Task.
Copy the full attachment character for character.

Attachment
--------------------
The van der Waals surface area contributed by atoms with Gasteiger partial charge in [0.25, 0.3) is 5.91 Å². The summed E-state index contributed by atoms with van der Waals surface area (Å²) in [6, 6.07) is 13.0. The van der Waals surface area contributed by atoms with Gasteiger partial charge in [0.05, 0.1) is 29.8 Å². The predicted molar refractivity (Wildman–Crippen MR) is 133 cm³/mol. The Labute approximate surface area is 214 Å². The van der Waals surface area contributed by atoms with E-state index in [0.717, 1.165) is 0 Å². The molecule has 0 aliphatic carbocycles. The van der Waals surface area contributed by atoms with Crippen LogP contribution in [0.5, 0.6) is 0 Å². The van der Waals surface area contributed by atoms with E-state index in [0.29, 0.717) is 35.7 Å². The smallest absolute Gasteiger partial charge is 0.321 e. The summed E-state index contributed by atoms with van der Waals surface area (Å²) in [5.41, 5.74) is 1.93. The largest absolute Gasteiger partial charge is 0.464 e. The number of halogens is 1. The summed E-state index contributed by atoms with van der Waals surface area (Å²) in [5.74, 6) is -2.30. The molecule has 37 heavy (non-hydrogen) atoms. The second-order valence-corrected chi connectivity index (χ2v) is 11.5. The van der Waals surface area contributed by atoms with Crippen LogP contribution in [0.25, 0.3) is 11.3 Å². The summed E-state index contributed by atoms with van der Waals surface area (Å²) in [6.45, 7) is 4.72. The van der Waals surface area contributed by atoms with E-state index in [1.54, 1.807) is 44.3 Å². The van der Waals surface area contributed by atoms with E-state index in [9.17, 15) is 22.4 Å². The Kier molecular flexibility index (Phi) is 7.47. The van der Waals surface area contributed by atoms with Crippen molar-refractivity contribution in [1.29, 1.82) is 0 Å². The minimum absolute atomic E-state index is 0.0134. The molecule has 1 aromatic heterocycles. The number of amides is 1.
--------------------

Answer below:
The van der Waals surface area contributed by atoms with Gasteiger partial charge in [0.25, 0.3) is 5.91 Å². The summed E-state index contributed by atoms with van der Waals surface area (Å²) in [6, 6.07) is 13.0. The van der Waals surface area contributed by atoms with Gasteiger partial charge in [0.05, 0.1) is 29.8 Å². The predicted molar refractivity (Wildman–Crippen MR) is 133 cm³/mol. The Labute approximate surface area is 214 Å². The van der Waals surface area contributed by atoms with E-state index in [0.717, 1.165) is 0 Å². The molecule has 0 aliphatic carbocycles. The van der Waals surface area contributed by atoms with Crippen LogP contribution in [0.5, 0.6) is 0 Å². The van der Waals surface area contributed by atoms with E-state index in [0.29, 0.717) is 35.7 Å². The smallest absolute Gasteiger partial charge is 0.321 e. The summed E-state index contributed by atoms with van der Waals surface area (Å²) in [5.41, 5.74) is 1.93. The largest absolute Gasteiger partial charge is 0.464 e. The number of halogens is 1. The summed E-state index contributed by atoms with van der Waals surface area (Å²) in [5.74, 6) is -2.30. The molecule has 37 heavy (non-hydrogen) atoms. The second-order valence-corrected chi connectivity index (χ2v) is 11.5. The van der Waals surface area contributed by atoms with Crippen LogP contribution in [0.25, 0.3) is 11.3 Å². The summed E-state index contributed by atoms with van der Waals surface area (Å²) in [6.45, 7) is 4.72. The van der Waals surface area contributed by atoms with E-state index in [1.54, 1.807) is 44.3 Å². The van der Waals surface area contributed by atoms with E-state index in [9.17, 15) is 22.4 Å². The Kier molecular flexibility index (Phi) is 7.47. The van der Waals surface area contributed by atoms with Crippen molar-refractivity contribution in [1.29, 1.82) is 0 Å². The minimum absolute atomic E-state index is 0.0134. The molecule has 1 aromatic heterocycles. The number of amides is 1.